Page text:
PS4 Uncharted 4 Will Be "More Personal," Probably Won't Use VR

Neil Druckmann says upcoming game will delve into who Drake is as a person; virtual reality still needs a killer app, the designer says.

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Thanks in part to lessons learned from the development of 2013's PlayStation 3 title The Last of Us, upcoming PlayStation 4 game Uncharted 4: A Thief's End will be "more personal" compared to past entries in the blockbuster series. Naughty Dog's Neil Druckmann, who is co-directing the game, says in a new interview that A Thief's End will give players a closer look at who Nathan Drake is as a person, but made it clear that the game won't be as dark as The Last of Us.

"We've learned a lot about how we tell stories through interactivity with The Last of Us and there are lessons that we're applying to Uncharted 4," Druckmann told MCV. "It's about finding that right balance for Uncharted--it's definitely not going to be The Last of Us. But we are trying to make it more personal this time and see how much we can delve into who Nathan Drake really is, and what kind of effect this journey has on him and the people around him."

At the same time, however, A Thief's End will retain the franchise's "summer movie blockbuster" feel, Druckmann said. "We know Uncharted is about fun, charming characters and set pieces, and you're going to see that, too," he said. "You'll see an evolution of that and how we mirror those set pieces to the narrative. That's our challenge."

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A Thief's End launches in 2015 exclusively for PS4. Also in the interview, the subject of virtual reality came up, and with Sony working on its own headset--Project Morpheus--the question was brought to Druckmann about what kind of potential he sees for the technology. He said the future looks bright, but cautioned that he has yet to see a compelling example of virtual reality done right for games.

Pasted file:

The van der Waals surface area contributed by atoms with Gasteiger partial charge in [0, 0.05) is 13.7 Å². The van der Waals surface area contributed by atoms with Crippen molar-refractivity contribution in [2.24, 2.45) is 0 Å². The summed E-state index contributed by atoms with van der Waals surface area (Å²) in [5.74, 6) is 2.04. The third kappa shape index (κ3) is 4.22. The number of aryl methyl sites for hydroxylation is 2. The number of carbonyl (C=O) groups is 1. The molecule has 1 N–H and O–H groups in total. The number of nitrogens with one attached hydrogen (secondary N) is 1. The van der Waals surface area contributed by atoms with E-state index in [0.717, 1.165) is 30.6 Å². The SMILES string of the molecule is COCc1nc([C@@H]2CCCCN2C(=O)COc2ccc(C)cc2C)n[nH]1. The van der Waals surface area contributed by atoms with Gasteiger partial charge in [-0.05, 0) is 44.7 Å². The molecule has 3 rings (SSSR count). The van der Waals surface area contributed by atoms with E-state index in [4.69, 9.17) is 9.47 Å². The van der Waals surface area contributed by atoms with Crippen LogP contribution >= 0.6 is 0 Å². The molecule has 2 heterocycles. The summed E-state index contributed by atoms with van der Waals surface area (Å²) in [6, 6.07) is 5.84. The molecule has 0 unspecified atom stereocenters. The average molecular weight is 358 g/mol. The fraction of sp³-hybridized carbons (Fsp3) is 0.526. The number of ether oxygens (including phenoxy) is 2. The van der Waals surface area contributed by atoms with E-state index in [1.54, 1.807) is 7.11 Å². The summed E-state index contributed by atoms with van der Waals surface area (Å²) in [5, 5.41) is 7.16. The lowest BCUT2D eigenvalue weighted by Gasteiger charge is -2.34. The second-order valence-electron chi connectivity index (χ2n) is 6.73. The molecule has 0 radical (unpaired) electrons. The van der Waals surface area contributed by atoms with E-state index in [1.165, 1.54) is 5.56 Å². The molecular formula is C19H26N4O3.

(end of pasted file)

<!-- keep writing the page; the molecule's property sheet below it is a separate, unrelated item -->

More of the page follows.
"There are amazing opportunities," Druckmann said. "We've had some brainstorms over here as far as what we could do, and there's right away unique things of how you can use perspective to get new kinds of experience that you can't get any other way. At the same time, there's still a lot of prove. There hasn't yet been that one experience that says 'Oh yeah, I have to get VR for this.' Someone's going to make it, someone's going to make that game that's like 'Oh crap, I have to get VR for this game,' but I have yet to see that."

So A Thief's End won't use Project Morpheus? "Not yet," Druckmann said with a laugh.

Druckmann isn't alone in thinking virtual reality lacks a solid example of how the technology can be best used for games. Oculus VR president of worldwide studios Jason Rubin said in June that it might be a few years before we see a killer app for virtual reality. Other prominent industry people, including Electronic Arts founder Trip Hawkins, Take-Two CEO Strauss Zelnick, and Doom creator John Romero, are also skeptical about virtual reality's mainstream appeal.

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